You kept lock on, but got rid of any visible reticule unless you were using sights of some kind ( in which case you couldn't use lock on )
Because... You don't exactly need the same feedback as you do with with dual analog. I mean, You can tell generally where you are pointing, regardless of there being a reticule on screen.
I don't think this would work on every set without some real good calibration, but on My tv, I've set it up so that I get about as close to 1-1 movement as you could imagine. So In my living room, I can imagine this actually working out quite well.
The natural feel of lock on is preserved, without it impeding on the skill. And actually I think it will make the aiming more natural as well. ( and as hard as it is naturally too )
I really want to try this out, It may be a bit too difficult... But at the same time... IDK. You learn to throw a ball with pretty good accuracy without having any sort of device to help you aim, and pointing is a lot more simpler than that. It would probably need a hit marker at least.
Its this Idea totally nuts, or do you think it could actually work?
It's so crazy....it just might work!!!! I'd really like to try that system. --- We're glad we won you over to the fight for the earth. I support Daos!! Currently playing: Cave Story, Majora's Mask (VC), Brawl (still), Mega Man 9, OkamiIt's I
That said, in dual analogue shooters, the crosshair is fixed to the center of the screen, and therefore is less necessary than in a Wii shooter. This idea has some good potential, but it could also totally ruin the game, and really doesn't suit it very well. I can see this working more in the Grinder. --- 2% of GameFAQs users have this in their signature. If you're one of the 98% that doesn't, copy and paste this into your signature.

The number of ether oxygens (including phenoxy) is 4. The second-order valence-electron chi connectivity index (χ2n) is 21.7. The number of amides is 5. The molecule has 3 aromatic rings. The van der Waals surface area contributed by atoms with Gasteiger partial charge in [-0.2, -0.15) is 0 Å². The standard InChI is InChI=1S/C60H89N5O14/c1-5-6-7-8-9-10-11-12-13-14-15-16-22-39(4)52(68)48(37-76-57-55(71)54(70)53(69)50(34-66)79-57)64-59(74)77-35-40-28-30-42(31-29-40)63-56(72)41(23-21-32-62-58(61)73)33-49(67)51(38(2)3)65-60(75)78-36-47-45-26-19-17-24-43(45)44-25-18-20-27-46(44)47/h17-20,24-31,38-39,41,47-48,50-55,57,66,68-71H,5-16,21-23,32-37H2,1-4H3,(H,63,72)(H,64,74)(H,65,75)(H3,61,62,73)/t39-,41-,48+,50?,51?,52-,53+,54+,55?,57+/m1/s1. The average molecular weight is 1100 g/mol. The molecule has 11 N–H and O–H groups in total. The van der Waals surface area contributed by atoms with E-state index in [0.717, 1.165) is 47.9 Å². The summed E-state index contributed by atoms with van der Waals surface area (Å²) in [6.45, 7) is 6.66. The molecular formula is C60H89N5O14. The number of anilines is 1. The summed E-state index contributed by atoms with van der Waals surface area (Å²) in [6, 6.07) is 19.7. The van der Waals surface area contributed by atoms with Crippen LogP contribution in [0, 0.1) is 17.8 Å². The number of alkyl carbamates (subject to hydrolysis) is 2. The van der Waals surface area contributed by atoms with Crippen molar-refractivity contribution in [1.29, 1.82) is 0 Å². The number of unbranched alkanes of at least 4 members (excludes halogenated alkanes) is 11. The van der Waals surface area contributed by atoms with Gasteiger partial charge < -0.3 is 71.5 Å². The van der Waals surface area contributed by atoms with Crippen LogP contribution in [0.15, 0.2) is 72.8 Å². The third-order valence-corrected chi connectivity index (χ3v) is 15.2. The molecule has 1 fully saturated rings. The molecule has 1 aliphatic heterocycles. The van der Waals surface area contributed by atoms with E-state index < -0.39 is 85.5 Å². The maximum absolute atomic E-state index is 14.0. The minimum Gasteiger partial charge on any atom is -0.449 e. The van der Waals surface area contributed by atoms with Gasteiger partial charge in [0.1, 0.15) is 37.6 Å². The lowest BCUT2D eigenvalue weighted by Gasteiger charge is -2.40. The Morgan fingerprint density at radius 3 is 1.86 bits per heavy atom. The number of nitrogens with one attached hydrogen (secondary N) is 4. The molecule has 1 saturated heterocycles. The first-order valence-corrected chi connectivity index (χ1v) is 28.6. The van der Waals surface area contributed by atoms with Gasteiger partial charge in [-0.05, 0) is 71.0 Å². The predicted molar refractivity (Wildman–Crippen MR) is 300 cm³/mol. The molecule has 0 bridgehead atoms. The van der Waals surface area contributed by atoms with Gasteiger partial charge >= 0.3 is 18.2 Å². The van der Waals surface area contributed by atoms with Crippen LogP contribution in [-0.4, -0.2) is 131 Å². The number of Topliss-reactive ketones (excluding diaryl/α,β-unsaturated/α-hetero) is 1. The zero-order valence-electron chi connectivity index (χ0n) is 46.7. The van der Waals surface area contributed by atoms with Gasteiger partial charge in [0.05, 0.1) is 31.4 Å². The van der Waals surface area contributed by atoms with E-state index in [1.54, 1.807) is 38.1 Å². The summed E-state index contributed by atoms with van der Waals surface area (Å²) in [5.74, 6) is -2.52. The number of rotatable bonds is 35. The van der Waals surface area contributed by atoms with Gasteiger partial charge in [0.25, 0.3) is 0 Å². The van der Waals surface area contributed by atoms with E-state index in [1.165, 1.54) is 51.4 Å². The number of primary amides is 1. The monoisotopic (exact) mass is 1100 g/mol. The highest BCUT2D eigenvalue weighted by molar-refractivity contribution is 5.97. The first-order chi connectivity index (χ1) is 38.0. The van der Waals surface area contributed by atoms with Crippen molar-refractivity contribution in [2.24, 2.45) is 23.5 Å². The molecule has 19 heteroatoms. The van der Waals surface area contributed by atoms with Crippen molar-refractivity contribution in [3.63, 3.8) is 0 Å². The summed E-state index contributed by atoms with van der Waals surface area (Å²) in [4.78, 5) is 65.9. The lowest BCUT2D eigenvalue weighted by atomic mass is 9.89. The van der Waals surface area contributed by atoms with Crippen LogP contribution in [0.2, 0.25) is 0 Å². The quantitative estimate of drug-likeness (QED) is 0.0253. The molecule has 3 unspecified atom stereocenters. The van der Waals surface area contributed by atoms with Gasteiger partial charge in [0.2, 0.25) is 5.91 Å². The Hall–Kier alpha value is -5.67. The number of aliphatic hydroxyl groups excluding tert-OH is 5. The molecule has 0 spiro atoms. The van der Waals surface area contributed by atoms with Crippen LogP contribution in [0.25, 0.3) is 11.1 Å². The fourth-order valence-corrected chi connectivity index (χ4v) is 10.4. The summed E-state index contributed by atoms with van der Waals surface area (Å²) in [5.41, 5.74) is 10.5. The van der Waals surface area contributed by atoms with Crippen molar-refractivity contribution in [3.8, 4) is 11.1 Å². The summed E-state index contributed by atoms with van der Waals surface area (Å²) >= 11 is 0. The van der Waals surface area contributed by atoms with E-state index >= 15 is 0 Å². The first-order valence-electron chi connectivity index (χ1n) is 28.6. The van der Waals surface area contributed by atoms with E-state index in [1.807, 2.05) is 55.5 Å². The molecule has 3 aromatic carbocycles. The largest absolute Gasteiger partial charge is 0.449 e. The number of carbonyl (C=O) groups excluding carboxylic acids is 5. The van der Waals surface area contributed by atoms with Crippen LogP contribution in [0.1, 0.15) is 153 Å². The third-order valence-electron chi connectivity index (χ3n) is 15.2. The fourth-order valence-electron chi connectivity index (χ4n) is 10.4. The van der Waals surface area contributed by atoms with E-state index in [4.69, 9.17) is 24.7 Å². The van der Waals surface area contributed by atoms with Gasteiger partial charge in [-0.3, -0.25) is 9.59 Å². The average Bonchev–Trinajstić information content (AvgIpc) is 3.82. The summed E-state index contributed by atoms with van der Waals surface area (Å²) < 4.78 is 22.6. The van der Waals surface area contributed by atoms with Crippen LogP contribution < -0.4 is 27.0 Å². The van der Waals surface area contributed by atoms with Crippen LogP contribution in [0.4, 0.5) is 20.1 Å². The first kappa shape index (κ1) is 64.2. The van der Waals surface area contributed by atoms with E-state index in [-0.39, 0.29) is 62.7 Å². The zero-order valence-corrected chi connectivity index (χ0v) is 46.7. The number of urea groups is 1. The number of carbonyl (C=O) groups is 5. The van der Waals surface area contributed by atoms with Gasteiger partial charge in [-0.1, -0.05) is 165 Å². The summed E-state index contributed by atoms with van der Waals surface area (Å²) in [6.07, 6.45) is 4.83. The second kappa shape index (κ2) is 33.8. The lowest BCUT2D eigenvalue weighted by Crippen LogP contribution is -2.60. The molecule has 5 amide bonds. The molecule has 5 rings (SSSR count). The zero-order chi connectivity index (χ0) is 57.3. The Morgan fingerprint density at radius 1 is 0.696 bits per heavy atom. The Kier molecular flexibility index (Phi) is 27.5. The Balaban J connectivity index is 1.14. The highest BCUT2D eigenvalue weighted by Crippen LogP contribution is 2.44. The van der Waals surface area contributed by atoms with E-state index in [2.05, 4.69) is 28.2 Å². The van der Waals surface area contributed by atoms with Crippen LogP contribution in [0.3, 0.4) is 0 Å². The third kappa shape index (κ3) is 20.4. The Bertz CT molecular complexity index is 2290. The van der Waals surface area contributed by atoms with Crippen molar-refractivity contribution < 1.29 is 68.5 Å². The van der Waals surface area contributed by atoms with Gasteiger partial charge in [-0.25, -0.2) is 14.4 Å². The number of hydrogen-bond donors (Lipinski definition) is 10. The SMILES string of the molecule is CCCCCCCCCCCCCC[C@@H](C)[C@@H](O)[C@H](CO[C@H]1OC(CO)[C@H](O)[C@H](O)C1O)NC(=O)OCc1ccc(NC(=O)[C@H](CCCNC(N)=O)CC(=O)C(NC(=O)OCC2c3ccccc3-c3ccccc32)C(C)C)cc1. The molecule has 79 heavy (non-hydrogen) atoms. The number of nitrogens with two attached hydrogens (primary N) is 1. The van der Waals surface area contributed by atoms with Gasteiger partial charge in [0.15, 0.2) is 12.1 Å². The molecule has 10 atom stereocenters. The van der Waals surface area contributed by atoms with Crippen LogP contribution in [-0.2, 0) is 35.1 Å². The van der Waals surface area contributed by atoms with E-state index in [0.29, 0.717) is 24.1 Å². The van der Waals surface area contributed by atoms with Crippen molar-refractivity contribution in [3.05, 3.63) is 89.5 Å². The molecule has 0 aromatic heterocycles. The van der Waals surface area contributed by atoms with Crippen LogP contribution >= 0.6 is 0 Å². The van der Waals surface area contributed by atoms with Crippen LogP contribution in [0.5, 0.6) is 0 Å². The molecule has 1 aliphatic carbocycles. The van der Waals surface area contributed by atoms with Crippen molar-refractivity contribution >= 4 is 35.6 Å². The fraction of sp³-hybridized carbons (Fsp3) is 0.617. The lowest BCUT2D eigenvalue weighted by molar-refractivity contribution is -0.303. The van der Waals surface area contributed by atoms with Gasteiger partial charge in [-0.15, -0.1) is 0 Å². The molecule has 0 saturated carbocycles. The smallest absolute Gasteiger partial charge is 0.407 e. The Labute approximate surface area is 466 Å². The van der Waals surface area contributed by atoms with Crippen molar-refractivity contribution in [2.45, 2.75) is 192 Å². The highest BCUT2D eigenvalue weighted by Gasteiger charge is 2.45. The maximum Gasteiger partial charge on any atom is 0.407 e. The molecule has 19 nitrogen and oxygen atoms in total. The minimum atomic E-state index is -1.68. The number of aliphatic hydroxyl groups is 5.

I've gone into lengthy explanations, supported by case studies and extensive research, and all you have done to 'disprove' it has been to say "No you're wrong" and have relied on nothing but internal anecdotal evidence to do so.
I really don't think I offered a bulletproof argument in any way, nor am I absolutely sure that my explanation really has anything to do with why I feel lock on is more natural. But so far you have done virtually nothing to break down my argument, except in your own mind.
I really have a hard time believing the results you showed from my demonstrations were not based or altered by your view of lock on, or your position in the argument when a study done by people ( and on people ) with no knowledge of the lock on debate, and not knowing you or I showed the exact opposite results.
And the fact that HVS may have already found their solution really doesn't mean anything to me. I mean, the point in me talking about it never was change what HVS was doing, or to make the game better, or to convince people.
I am interested in how people respond to ideas. And while people may be getting a little sick of the topic, they are still responding.
But, I'll try come up with other topics as well to keep things from getting stale(er).
What if we just take it out completely, learning how to aim/aquire targets without a lock-on isn't that hard. Seriously its not that hard to stay on target without one.(unless your just terrible at video games) --- Non potes tangere hoc. MWR FC:4529 2522 5149
Honestly, the game wouldn't need lock on if the aiming wasn't so wavy. MWR has this thing were the crosshairs are stabilized so the crosshairs dont fiddle around so much on screen. In The Conduit, even the smallest sensitivity settings the crosshairs are wavy. If you haven't played the original Conduit in a while go play it and you'll see what I mean. Till then I still support lock-on. --- Proud Student of the University of Pennsylvania MWR: 4893-7948-2427The Conduit: 2836-7869-1737